To prepare the tapenade, place olives, 1/4 cup parsley and the next 3 ingredients (through pepper), in a food processor.  Process until finely chopped.  Transfer to a bowl.  Coat a smaller size broiler safe casserole dish (1 1/2 quart) with cooking spray.  Spoon half of romesco sauce into prepared dish, and top with 3/4 cheese.  Dollop tapenade over cheese.  Spoon the remaining romesco sauce over tapenade, and top with remaining 1/2 cup crumbled feta cheese.  Bake at 425 for 20 minutes or until thoroughly heated.  Sprinkle with parsley.

chopped olivesdip dish

note:  this dip serves 12 (which is hilarious).  Ok portion control….deep breath.  Oh, and I had Serrano peppers laying around…stuck them on there for ‘garnish’.

crostini

roasted pepper and goat cheese involtini


plate of rolls

This is one app that didn’t make the Thanksgiving menu due to lack of hours in a day, so it got relegated to the Saturday after, when we had friends over.  I had roasted the peppers the day before Thanksgiving, but didn’t have the time on the big day to assemble them.  Plus, I forgot that my in-laws were bringing an antipasto platter, so I didn’t want to duplicate pepper efforts.  Once made, they came out just like I had seen on the Secrets of a Restaurant Chef, but I admit, they were a bit teensy labor intensive for such a little appetizer.  Could I have bought store-bought peppers?  Yes, but whatever.  I was committed once I started the process of  roasting, seeding and slicing the peppers.  After that, the rolling is easy.  Plus, you don’t know the sizes you are going to get from the store-bought jars and you don’t get the yellow color either (none that I have seen in jars anyway).  I also wanted to try this type of paprika.  I have Hungarian hot, as well as standard paprika, and found this one is smoky good.  I liked this appetizer, but my husband not so much…then again he’s not a big fan of paprika…I thought I could convert him.  Apparently not.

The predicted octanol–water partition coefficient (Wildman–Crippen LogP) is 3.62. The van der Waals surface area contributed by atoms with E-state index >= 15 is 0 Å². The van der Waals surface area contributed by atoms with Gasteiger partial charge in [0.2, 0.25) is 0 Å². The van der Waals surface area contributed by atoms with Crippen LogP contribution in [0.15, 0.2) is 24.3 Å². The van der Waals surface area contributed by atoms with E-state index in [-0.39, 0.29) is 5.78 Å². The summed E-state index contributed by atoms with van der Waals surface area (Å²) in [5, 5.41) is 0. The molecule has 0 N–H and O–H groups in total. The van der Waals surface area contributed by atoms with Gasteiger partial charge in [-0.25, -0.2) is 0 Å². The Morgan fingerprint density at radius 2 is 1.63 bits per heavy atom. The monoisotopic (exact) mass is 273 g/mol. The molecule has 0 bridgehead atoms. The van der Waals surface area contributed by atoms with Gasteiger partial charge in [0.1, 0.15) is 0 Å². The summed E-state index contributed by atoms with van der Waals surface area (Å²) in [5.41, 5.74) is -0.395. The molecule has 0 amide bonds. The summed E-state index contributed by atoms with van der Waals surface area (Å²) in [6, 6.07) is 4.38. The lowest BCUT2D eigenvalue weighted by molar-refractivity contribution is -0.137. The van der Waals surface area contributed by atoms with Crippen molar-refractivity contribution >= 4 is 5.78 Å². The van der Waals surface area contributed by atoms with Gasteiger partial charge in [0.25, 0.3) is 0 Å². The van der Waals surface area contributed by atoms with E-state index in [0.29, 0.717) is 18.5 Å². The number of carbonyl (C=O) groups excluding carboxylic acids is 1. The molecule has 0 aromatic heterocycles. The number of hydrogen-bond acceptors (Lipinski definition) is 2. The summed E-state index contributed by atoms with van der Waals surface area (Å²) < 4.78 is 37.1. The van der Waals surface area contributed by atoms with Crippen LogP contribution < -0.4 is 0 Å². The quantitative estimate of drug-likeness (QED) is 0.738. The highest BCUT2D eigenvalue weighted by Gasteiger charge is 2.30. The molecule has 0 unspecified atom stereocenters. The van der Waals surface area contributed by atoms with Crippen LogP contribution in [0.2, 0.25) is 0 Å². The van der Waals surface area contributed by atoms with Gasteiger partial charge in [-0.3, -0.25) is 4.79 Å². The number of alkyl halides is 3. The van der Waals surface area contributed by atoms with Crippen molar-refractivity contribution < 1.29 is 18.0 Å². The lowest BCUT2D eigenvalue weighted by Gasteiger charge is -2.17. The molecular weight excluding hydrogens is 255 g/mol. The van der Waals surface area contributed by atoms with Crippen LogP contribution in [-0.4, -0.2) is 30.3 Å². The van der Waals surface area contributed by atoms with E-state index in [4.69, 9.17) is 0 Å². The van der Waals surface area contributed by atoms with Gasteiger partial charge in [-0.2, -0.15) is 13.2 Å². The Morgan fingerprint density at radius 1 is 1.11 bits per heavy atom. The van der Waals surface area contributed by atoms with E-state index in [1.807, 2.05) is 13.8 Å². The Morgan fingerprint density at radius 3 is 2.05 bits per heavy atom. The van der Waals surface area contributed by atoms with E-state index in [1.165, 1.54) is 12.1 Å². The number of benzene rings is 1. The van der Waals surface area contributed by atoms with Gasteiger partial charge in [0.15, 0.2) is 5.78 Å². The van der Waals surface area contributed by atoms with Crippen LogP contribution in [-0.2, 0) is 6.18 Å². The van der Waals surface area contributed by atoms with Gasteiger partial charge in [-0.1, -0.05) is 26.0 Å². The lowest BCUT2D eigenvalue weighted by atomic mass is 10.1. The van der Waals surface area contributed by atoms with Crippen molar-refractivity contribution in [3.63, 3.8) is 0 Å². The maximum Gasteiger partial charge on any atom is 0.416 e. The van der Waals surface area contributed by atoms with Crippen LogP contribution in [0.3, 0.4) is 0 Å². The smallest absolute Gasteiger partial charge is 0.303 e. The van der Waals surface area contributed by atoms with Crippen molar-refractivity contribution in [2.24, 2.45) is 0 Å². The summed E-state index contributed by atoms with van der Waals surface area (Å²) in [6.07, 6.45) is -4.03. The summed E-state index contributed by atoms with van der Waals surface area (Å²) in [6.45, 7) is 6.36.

roasted red and yellow pepper goat cheese involtini (from Secrets of a Restaurant Chef)

2  red peppers
2  yellow peppers
1  8 oz. log of goat cheese, room temperature
1  TB crushed red pepper
1  TB pimentón (smoked spanish paprika)
kosher salt
2  TB fresh chives, chopped

roasted peppers

get started on the peppers:

Preheat broiler, grill or gas cooktop.  I chose the broiler, so place peppers on a sheet tray and into the oven and cook them until they are black on all sides.  Continually turn the peppers with tongs to make sure all sides are charred.  Place roasted peppers in a glass bowl and cover tightly with plastic wrap.  Let them sit until cool.  Using your fingers, peel away all the pepper skins and gently remove the stem and the seeds.  Try not to tear the pepper.  Lay the pepper flat and slice into one inch sections.  This can be done one day ahead.  (ok, in my case – three days ahead).

cleaned peppers

Once you are ready to assemble the peppers, set out the goat cheese, kosher salt, crushed red pepper and pimentón.

sliced peppersseasoning

Place about one teaspoon of goat cheese at the end of a pepper strip.  Season the goat cheese with a pinch of salt, crushed red pepper and the pimentón.  Your hands will get messy.  Roll up the pepper around the goat cheese, and garnish with chopped chives.

goat cheese on strip20121124_152605

note:  this serves about 6-8 people.  I also took the roll, and dipped it into the chives to make sure they adhered better than if I had just sprinkled the chives on.